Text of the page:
Hagerstown City Police overtime costs down

June 06, 1998


Staff Writer

Small bites have been taken out of Hagerstown City Police overtime costs in recent months, putting the department on pace to spend at least $138,000 less than it had projected for this budget year, officials said Friday.

Police overtime for the fiscal year ending June 30 is expected to be between $780,000 and $810,000, said City Finance Director Al Martin.

That's more than triple the department's overtime costs six years ago, but significantly less than the $948,000 city officials said the department was likely to spend this budget year.


Martin and Police Chief Dale Jones expect to update the mayor and City Council on the overtime situation in early July.

Overtime required for this weekend's Western Maryland Blues Fest and this month's Miss Maryland Pageant will cost about as much as for last fall's Mummers' Parade, Jones said. Overtime for the parade cost about $10,000.

But the department has taken steps to reduce overtime.

For about a month, department supervisors have received detailed weekly reports on overtime costs and their causes, including investigations of violent crime and covering manpower shortages, Jones said.

More clearly defined rules have been set for overtime to be approved and supervisors are scrutinizing overtime requests more closely, he said.

The street crime unit that began on Jan. 27 often can be used to focus on specific crimes rather than calling in officers for overtime, he said.

The state's attorney's office has helped reduce overtime for court appearances, for which officers who work nights and weekends often get overtime pay, Jones said.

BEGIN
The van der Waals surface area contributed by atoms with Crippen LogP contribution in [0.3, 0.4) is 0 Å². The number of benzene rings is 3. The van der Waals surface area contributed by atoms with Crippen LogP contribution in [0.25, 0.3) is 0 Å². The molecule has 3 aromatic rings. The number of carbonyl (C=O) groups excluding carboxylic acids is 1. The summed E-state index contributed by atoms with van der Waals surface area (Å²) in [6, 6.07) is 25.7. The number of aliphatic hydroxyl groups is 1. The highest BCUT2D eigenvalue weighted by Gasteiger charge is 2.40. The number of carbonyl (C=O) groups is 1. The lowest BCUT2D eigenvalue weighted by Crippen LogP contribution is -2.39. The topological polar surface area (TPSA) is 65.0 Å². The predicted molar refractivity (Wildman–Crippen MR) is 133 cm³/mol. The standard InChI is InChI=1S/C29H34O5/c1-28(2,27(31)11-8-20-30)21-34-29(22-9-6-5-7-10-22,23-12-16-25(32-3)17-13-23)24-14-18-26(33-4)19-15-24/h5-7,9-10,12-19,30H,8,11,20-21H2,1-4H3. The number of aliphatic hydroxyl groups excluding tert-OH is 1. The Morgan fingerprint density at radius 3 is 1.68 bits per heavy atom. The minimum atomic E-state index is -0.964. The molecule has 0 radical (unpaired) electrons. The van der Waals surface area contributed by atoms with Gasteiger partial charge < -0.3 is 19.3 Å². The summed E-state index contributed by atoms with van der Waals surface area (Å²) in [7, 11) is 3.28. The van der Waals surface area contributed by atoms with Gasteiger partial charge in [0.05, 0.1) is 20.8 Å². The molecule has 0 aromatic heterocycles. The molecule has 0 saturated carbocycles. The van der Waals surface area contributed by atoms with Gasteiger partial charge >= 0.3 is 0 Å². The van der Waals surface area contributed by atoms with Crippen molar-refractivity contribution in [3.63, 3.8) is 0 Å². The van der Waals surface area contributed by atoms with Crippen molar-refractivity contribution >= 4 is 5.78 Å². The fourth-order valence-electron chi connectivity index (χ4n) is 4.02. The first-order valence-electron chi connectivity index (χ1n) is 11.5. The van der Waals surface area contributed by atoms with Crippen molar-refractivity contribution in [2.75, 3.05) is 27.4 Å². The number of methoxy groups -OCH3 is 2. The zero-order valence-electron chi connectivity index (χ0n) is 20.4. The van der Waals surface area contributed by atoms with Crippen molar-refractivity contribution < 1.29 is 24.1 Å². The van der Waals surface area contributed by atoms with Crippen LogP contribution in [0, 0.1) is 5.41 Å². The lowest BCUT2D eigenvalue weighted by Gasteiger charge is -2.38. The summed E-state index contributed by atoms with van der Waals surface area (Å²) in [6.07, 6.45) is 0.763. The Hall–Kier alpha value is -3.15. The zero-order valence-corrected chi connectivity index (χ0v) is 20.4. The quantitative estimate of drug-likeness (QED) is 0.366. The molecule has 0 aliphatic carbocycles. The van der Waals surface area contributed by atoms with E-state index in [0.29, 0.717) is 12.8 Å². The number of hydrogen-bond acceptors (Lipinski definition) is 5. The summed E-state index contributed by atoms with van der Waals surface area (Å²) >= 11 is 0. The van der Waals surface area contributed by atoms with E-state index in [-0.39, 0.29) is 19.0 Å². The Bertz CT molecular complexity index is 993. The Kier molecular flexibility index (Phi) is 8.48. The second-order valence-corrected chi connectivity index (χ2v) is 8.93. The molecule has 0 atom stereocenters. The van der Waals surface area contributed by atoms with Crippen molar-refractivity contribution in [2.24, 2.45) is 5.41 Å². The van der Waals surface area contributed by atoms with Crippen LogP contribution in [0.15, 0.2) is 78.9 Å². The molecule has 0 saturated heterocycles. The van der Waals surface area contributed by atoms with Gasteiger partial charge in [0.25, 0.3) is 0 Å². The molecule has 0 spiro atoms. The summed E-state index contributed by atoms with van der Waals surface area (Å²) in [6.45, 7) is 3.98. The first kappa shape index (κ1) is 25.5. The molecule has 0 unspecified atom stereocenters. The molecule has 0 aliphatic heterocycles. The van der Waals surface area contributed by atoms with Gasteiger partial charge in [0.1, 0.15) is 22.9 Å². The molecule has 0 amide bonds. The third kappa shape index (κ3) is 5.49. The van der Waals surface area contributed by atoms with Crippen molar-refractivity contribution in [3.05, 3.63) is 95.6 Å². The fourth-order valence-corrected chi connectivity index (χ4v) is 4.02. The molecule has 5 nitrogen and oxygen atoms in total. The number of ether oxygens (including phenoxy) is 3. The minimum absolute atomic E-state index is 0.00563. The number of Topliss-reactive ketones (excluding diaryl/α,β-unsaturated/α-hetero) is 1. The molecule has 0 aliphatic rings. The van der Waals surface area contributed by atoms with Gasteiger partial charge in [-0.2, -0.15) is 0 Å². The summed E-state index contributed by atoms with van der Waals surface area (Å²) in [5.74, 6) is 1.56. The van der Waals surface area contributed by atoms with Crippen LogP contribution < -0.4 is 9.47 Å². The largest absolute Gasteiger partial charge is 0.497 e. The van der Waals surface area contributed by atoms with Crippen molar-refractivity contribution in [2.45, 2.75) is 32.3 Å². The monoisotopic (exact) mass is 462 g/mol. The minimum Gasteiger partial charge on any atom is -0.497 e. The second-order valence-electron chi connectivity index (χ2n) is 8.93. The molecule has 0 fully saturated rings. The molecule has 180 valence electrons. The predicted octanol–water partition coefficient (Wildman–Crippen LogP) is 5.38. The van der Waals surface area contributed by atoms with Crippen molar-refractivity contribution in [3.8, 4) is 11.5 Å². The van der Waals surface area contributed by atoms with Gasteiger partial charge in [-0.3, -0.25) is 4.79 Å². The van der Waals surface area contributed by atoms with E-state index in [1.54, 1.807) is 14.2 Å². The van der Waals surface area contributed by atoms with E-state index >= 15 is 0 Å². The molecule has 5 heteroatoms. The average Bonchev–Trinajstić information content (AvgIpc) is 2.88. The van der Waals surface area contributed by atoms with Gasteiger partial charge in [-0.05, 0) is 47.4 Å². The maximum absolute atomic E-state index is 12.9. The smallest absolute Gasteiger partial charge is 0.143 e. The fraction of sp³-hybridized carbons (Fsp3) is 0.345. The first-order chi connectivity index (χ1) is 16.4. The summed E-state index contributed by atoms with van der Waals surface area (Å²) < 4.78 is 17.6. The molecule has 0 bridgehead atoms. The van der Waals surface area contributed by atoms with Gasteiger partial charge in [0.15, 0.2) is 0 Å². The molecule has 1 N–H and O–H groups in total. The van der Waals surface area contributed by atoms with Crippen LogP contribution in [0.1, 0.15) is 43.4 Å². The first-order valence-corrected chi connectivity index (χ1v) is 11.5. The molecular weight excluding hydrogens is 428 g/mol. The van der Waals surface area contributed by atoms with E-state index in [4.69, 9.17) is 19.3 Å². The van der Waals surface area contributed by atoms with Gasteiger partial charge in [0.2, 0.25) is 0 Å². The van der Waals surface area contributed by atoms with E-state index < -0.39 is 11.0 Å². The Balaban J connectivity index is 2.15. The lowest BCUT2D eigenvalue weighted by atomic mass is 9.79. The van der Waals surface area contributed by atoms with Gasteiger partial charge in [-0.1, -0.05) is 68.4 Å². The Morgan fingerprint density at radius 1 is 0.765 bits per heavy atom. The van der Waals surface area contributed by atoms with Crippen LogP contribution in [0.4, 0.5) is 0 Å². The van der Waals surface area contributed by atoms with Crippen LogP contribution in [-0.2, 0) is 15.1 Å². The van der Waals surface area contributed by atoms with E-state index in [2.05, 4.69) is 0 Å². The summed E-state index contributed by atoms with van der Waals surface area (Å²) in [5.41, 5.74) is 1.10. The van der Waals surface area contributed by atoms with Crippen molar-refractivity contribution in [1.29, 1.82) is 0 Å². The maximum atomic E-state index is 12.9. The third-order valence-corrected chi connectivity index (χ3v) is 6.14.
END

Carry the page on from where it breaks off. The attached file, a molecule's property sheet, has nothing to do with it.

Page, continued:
Recently, the department got subpoenas for 15 officers on one case, he said. Police officials were able to whittle the subpoena list down to nine officers.

That can make a big difference, Jones said.

Mayor Robert E. Bruchey II said the help from the courts is good, but more needs to be done.

Jones said it will be tough to meet the $549,999 budget the council approved for overtime for the July 1, 1998, through June 30, 1999 budget year. That's almost the same budget that was approved for the current fiscal year.

Bruchey said several police officers he has talked to said they are willing to reopen their union contract to find ways to reduce overtime costs.

"Someone's got to find solutions. ... We can't find it without talking about it," he said.

Two big issues that could be addressed through renegotiating the contract with the police union are court time and roll call, he said.

"That's what hurts us," Bruchey said.

Roll call is the 15-minute overlap during which the previous shift remains on the street while the incoming shift is updated on the day's crimes and suspects.

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